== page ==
Former adviser to Hong Kong’s ex-leader CY Leung in court after arrest on fraud charges
Barry Cheung, who served on Executive Council under previous government, appears in court on Thursday after arrest earlier in the day
A former member of Hong Kong’s Executive Council, which advises the city’s leader on policy, was arrested and taken to court on Thursday to face charges over allegations of misleading the financial markets watchdog and cheating a company out of HK$30 million.
Barry Cheung Chun-yuen, who was a close aide of former chief executive Leung Chun-ying and helped run his campaign in the 2012 leadership election, was picked up by police from his flat in Happy Valley in the morning.
Cheung resigned from all his public positions – including as an executive councillor and head of Hong Kong’s Urban Renewal Authority – in May 2013 after police questioned him during their investigation into his failed company, the Hong Kong Mercantile Exchange.
The 59-year-old former high flier appeared at Eastern Court in Sai Wan Ho in the afternoon to face a charge of conspiracy to defraud with co-defendant Jacky Choi Tat-ying, 48, the commodities trading platform’s former chief financial officer.
Prosecutors alleged the duo had conspired to hide the true financial position of the exchange in an effort to mislead the Securities and Futures Commission into letting it keep its licence to provide automated trading services in Hong Kong.
Cheung also faced one count of fraud over allegations that he cheated a company named Sinomax Finance out of HK$30 million to the benefit of New Effort Holdings, a British Virgin Islands-based firm wholly owned by Cheung which was the majority shareholder in the exchange.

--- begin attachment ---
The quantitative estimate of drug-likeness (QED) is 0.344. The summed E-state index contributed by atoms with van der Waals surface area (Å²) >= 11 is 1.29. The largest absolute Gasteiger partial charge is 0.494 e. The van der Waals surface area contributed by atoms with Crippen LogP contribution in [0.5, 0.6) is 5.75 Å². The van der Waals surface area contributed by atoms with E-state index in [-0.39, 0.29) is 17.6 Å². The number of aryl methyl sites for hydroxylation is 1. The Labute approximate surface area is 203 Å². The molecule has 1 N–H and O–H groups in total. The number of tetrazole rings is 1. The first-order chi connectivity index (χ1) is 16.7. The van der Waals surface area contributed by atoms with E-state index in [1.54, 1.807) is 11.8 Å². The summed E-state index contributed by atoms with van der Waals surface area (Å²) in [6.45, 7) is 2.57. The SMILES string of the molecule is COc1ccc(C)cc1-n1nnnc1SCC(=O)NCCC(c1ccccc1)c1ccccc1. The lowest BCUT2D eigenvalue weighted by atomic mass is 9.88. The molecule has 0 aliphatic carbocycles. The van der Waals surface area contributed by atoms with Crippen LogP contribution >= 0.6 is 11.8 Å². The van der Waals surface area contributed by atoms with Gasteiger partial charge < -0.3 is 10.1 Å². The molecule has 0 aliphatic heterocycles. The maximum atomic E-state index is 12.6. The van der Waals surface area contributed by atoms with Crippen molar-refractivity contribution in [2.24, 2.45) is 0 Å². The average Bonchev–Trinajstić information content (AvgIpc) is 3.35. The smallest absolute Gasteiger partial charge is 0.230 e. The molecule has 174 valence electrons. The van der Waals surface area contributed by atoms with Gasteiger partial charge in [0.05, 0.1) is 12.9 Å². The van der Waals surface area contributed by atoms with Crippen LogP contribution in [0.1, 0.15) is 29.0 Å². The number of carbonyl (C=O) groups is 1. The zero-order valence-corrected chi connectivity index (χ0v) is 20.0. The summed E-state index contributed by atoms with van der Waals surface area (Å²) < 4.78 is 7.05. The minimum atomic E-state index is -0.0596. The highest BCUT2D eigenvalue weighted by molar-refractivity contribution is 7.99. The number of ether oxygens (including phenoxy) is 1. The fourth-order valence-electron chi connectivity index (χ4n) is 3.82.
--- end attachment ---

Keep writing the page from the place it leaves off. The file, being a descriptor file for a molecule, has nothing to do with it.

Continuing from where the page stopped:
In November 2013, Sinomax Finance filed a court writ claiming New Effort had failed to repay HK$30 million borrowed in April that year.
The alleged offences were said to have spanned a year starting from May 2012.
In court on Thursday, Cheung towered over the shorter Choi as he stood close to the railings surrounding the dock in a chequered blue suit. With his back to his co-defendant a few steps behind him, Cheung’s attention was fixed on Principal Magistrate Bina Chainrai, while Choi’s eyes darted back and forth across the packed courtroom.
Senior public prosecutor Ira Lui Tsz-ming applied for the case to be transferred to the District Court in Wan Chai for pleas, citing the seriousness of the case.
Prosecutors were expected to call 42 witnesses, including staff members from the commission, Sinomax Finance and banks, as well as Cheung’s business partners.
The case was adjourned to August 24, and bail was granted on condition that the pair remain in Hong Kong, reside at their given addresses and offer HK$50,000 in cash bail.
“These conditions will take effect immediately,” Chainrai said.
The Mercantile Exchange, founded in 2011, collapsed in May 2013 after Cheung handed back its trading licence to the Securities and Futures Commission amid poor business and questions over its financial position. Cheung was the company’s founder and chairman.
Malaysian businessman Ong Shen Kuo was jailed for six months after admitting to possessing a false document seized from Cheung’s office at the exchange, showing he had US$516 million in funds.
Cheung said previously his commodities trading platform had been a victim of crime, as the recipient of the false document.